Trail : Maven 2 fundamentals
This trail explain the fundamentals of using Maven 2 to manage your projects.
- Maven, yet not another build tool : Tradional builds tools are usually advanced script languages. Therefore, when you write one of those scripts you are specifying to the build tool the how and the what. Maven feels like a breeze of fresh air because it is based upon a declarative approach; you just need to specify the what. Maven takes care of the how for you. It is an Object-Oriented Building tool.
- The Project Object Model (POM) : The POM is the heart and soul of any Maven enabled-project. It contains every bit of information Maven need to know about your project.
- Naming Conventions : Maven needs to be able to identify every project artefacts precisely. Each deployed artefact has to respect Maven naming conventions.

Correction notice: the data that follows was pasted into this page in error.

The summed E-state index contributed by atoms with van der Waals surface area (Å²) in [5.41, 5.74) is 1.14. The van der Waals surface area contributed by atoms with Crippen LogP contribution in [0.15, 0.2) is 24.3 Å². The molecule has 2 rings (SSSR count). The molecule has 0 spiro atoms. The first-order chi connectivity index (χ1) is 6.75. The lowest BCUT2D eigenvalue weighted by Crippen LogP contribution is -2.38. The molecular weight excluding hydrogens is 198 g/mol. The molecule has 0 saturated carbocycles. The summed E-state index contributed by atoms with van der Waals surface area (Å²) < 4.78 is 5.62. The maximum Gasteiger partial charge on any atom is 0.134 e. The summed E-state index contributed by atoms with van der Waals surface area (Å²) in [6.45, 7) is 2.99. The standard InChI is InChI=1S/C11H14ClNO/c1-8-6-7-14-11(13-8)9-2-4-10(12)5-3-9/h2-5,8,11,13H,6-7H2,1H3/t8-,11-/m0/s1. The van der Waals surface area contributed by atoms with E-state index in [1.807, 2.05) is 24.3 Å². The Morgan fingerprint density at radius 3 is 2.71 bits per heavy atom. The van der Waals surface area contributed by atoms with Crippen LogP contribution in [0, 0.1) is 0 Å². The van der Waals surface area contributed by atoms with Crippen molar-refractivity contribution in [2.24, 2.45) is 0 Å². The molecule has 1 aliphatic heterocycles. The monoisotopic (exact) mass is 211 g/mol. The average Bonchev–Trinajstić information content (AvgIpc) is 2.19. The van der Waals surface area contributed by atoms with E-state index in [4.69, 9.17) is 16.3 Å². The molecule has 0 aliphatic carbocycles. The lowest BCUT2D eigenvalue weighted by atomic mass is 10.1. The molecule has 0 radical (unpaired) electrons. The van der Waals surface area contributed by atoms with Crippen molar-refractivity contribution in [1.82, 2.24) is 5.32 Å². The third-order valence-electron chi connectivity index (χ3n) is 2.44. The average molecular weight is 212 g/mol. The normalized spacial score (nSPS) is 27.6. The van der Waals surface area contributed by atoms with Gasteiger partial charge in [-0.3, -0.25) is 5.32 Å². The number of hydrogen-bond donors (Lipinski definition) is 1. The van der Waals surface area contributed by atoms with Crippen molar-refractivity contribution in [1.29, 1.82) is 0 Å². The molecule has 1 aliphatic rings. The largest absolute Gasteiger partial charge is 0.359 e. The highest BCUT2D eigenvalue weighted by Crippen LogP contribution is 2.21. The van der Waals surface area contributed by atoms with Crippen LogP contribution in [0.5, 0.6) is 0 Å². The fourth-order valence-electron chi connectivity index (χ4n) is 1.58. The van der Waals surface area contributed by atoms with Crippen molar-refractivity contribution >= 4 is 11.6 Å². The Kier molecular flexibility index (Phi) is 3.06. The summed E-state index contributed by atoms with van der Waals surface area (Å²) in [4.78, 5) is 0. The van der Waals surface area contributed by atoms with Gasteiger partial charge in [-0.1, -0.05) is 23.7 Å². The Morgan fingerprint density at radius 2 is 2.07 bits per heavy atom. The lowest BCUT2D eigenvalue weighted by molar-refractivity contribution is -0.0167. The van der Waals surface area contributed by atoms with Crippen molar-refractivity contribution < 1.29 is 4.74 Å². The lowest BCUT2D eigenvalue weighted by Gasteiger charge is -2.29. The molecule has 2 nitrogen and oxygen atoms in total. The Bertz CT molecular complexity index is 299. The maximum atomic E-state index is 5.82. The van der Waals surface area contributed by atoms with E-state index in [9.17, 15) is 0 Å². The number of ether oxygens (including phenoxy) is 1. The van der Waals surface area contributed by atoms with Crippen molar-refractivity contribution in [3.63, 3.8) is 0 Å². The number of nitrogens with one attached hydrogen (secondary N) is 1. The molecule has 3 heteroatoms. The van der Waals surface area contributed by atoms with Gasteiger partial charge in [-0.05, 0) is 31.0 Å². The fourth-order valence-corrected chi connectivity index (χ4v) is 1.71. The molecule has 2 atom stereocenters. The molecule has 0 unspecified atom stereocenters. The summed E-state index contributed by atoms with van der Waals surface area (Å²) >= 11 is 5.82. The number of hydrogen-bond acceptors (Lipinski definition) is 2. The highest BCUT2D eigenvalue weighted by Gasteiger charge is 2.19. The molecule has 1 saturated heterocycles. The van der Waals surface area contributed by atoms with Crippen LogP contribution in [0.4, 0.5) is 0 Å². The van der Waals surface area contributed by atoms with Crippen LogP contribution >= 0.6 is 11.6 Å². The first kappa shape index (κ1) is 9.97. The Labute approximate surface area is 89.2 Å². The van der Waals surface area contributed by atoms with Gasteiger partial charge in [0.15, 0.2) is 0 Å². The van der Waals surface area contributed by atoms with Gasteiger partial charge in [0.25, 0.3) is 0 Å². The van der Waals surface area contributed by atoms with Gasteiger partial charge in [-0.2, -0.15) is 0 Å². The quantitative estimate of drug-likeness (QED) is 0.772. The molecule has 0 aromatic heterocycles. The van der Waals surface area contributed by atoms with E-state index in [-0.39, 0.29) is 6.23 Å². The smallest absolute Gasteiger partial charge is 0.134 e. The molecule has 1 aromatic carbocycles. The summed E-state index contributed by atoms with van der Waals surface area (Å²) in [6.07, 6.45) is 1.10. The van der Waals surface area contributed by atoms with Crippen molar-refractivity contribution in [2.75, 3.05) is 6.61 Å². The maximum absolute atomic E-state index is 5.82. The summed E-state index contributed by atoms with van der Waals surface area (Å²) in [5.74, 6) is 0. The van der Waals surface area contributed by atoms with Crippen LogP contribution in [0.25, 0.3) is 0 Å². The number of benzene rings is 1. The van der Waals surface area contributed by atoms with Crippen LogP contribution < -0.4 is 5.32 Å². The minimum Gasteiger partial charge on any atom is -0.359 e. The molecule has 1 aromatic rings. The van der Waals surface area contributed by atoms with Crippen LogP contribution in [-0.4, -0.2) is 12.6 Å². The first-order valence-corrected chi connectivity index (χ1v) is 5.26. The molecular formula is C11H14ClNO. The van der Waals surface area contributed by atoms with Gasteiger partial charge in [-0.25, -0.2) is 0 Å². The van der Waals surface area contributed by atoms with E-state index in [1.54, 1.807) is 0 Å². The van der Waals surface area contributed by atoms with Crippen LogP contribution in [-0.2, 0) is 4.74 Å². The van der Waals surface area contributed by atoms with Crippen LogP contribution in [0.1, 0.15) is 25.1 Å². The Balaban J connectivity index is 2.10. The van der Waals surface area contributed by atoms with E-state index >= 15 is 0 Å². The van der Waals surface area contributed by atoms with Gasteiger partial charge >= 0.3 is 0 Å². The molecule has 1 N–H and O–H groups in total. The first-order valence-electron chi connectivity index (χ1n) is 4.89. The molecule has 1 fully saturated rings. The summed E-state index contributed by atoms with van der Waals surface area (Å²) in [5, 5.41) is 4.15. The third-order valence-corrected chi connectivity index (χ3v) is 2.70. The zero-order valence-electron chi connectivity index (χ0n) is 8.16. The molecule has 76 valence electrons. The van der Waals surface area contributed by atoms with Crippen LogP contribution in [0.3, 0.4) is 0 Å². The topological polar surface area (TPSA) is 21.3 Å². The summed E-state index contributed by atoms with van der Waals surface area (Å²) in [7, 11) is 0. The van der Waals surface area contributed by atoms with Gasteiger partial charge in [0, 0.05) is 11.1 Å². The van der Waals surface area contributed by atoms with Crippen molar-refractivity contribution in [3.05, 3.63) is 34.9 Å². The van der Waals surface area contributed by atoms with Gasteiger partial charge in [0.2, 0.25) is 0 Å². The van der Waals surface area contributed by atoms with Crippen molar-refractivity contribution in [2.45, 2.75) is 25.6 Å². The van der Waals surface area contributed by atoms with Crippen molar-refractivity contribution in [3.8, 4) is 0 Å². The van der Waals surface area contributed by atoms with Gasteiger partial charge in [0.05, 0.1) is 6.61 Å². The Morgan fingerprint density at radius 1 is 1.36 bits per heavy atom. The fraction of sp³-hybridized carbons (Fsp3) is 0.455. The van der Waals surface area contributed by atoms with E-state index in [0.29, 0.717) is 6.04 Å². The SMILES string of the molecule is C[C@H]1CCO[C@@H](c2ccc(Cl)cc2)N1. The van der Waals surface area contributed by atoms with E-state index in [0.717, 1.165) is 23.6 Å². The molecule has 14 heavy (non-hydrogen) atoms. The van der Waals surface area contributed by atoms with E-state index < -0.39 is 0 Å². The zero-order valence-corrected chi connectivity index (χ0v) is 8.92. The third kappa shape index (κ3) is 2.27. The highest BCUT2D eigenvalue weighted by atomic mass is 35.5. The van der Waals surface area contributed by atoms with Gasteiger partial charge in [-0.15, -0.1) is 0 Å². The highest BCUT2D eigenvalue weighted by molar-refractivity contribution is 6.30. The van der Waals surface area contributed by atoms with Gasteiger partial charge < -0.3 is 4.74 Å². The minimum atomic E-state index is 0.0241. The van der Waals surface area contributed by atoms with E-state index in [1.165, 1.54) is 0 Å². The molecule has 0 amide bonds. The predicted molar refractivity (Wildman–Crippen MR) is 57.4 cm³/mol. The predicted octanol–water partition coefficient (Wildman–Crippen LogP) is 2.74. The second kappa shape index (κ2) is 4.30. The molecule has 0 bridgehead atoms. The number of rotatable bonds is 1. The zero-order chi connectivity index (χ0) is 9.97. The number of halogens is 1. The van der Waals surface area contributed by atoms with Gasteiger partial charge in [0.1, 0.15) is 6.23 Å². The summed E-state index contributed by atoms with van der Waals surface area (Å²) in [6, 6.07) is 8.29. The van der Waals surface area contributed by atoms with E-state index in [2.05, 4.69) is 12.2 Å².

- The Standard Directory Layout : Maven is all about applying standard building patterns. One of the most common things project should share is a standard directory layout. Maven recommends (but doesn't enforce) a standard project directory layout.
- The Build Lifecycle : Maven is based around the central concept of a build lifecycle. What this means is that the process for building and distributing a particular artifact is clearly defined.
- Repositories : A repository in Maven is used to hold build artifacts and dependencies of varying types. Repositories allow Maven to manage your project dependencies and automatically share components between different projects.
- Dependency Management : Dependency management is one of the features of Maven that is best known to users and is one of the areas where Maven excels. There is not much difficulty in managing dependencies for a single a project, but when you start getting into dealing with multi-module projects and applications that consist of tens or hundreds of modules this is where Maven can help you a great deal in maintaining a high degree of control and stability.